Mekong Eye

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Stories - Page 17

  • Market mechanisms not the solution to pollution


    “Market mechanisms will not solve pollution issues, only a State mechanism will,” Mr. Le Dang Doanh, senior economic expert, told Vietnam Economic Times’ Investment Attraction and Sustainable Development workshop held on September 20 in Hanoi.

    Agreeing, Mr. Tran Du Lich, National Assembly Delegate for Ho Chi Minh City, said that the environment cannot be exchanged for profit. “Health, education and environmental issues cannot be regulated by a market mechanism; they are the responsibility of the State,” he said.

  • Southern Vietnam faces power starvation


    Southern Vietnam, which is home to commercial hubs like Ho Chi Minh City and manufacturing clusters such as Dong Nai and Binh Duong, may face more power shortages from 2017.

    The country’s total power output is likely to fall short of the south’s demand by 10-15 percent, said Duong Quang Thanh, chairman of state monopoly Electricity of Vietnam (EVN).

    The state utility plans to run more power plants on diesel to produce about 5 billion kilowatt-hours per year starting from next year to supplement supplies in the south, Thanh added.

  • New Myanmar investment law is the ‘right move’


    The new law, a consolidation of existing Myanmar Citizen Investment Law and the Foreign Investment Law, introduces a new form of approval called MIC Endorsement, in addition to issuing MIC permits.

    If a company’s business activities do not fall under one of the restricted categories, it will not require an MIC permit to do business in Myanmar. Instead, they can apply for an MIC endorsement, which will provide the same benefits as an MIC permit such as long-term lease and tax incentives.

  • Video Calls for Angkor Beer Boycott Over Mekong Dam


    Community members worried about a major dam being constructed in Laos released a video this week appealing for a boycott of Cambodia’s number one beer manufacturer, Angkor Beer.

    “Stop Don Sahong, Boycott Angkor Beer” claims the 32 meter-high dam now under construction will affect the flow of the Mekong River, destroy fisheries and farmland in Cambodia and the lower Mekong, and affect millions of people in neighboring countries—all to generate only 260 MW of hydroelectricity. Of particular concern is the loss of of the last of the Irrawaddy dolphin’s Mekong habitat.

  • Officials committed to Dawei


    Thai officials and their Myanmar counterparts remain committed to the long-awaited Dawei megaproject, with the Myanmar-Thailand Joint High-Level Committee (JHC) and the Joint Coordinating Committee (JCC) to be set up soon to foster development.

    Porametee Vimolsiri, secretary-general to the National Economic and Social Development Board (NESDB), said the recent joint ministerial meeting held on Aug 15-16 in Myanmar agreed to revitalise the role of the JHC and the JCC to rev up the multibillion-dollar project.

    New sets of the two committees, which stalled before Myanmar held a general election on Nov 8 last year, are to be established soon.

  • Indian Mining Firm Prepares to Dig Deep in Ratanakkiri


    The Ministry of Mines and Energy is set to issue the country’s first commercial underground mining license to Indian company Mesco Gold in two weeks, despite opposition by residents of two villages concerned about compensation and environmental damage.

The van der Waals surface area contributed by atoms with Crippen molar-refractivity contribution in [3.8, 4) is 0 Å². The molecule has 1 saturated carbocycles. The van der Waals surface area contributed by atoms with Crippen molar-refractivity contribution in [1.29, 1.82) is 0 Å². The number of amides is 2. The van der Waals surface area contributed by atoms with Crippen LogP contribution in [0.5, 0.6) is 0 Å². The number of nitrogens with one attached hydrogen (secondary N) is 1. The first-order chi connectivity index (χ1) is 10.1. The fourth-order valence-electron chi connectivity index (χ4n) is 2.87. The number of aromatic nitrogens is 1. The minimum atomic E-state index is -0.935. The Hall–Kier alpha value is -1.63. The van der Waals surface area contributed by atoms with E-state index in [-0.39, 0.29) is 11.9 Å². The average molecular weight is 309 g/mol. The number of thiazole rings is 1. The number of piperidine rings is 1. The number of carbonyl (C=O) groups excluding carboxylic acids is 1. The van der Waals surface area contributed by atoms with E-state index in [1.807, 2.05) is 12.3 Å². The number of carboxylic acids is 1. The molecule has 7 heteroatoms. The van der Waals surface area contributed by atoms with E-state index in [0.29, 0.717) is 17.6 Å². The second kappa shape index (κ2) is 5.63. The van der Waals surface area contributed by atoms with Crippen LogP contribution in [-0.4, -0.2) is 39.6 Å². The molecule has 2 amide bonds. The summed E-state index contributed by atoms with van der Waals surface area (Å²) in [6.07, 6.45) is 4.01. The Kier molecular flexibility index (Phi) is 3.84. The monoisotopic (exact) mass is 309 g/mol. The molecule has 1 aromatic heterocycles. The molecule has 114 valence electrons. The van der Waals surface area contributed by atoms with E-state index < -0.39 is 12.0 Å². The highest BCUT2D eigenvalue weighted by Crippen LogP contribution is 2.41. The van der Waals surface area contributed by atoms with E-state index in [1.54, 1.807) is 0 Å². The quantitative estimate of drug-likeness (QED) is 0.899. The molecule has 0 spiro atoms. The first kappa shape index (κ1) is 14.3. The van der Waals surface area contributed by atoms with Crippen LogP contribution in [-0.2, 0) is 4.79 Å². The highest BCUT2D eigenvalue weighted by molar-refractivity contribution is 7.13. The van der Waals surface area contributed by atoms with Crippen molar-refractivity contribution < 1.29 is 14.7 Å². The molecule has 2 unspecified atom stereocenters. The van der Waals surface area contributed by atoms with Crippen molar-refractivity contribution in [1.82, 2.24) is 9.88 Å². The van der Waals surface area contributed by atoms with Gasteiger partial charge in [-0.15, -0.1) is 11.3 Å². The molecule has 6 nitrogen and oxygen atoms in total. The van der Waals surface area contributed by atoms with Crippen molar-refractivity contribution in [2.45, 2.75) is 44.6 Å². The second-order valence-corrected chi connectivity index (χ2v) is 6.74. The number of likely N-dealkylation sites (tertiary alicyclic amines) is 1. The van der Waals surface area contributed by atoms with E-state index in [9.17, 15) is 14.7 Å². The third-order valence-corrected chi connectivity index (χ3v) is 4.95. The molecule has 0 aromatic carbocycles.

The company plans to break ground on its concession in Ratanakkiri province’s O’yadaw district in about six weeks, said Harsh Sharma, operations director for Mesco Gold, a Cambodia-based subsidiary of New Delhi-based Mesco Steel.

  • Into the Zone: SEZs in the Mekong Region, Income…or Instability? (Part 1)


    The Mekong region is abuzz with news about special economic zones (SEZs). From Thailand’s prime minister telling US business leaders that the Kingdom’s SEZs are a cornerstone to his economic reforms, to Ho Chi Minh City’s mayor wanting 890 km2 designated as an SEZ to revive his city’s economic leadership, to Myanmar’s newly elected government facing increasing pressure to review the outgoing-junta-approved SEZs now underway there—these foreign-investment magnets are picking up steam as ASEAN integration progresses within the Greater Mekong Subregion.

    But what’s so special about these zones? Can they unlock new pathways to region’s economic potential, or as the Bangkok Post warned recently, should policy-makers proceed with caution given the immense complexities to securing SEZs’ desired benefits?

  • Egat insists on going ahead with Thepa plant


    CONSTRUCTION of the Thepa coal-fired power plant is set to begin in the second quarter of next year, the Electricity Generating Authority of Thailand (Egat) said, even though many locals have refused to sell their land despite facing threats.

    Egat has so far insisted that it will build the 2,200-megawatt power plant in Songkhla’s Thepa district, despite strong protests from local people. The Environment and Health Impact Assessment (EHIA) for both the plant and coal transport has also not been approved by the Natural Resources and Environmental Policy and Planning Office (ONEP).

  • River Network Objects To Hydropower Group


    Concerned about a series of dams planned along the Salween River, the Save the Salween Network has raised objections to the formation of the Hydropower Developer’s Working Group (HDWG) in Burma by the International Finance Cooperation (IFC), claiming it will assist investors while sidestepping potential negative outcomes of the dams for thousands of ethnic minority groups.

    The Salween River is one of the largest free flowing rivers in the world with many largely isolated groups living alongside it.


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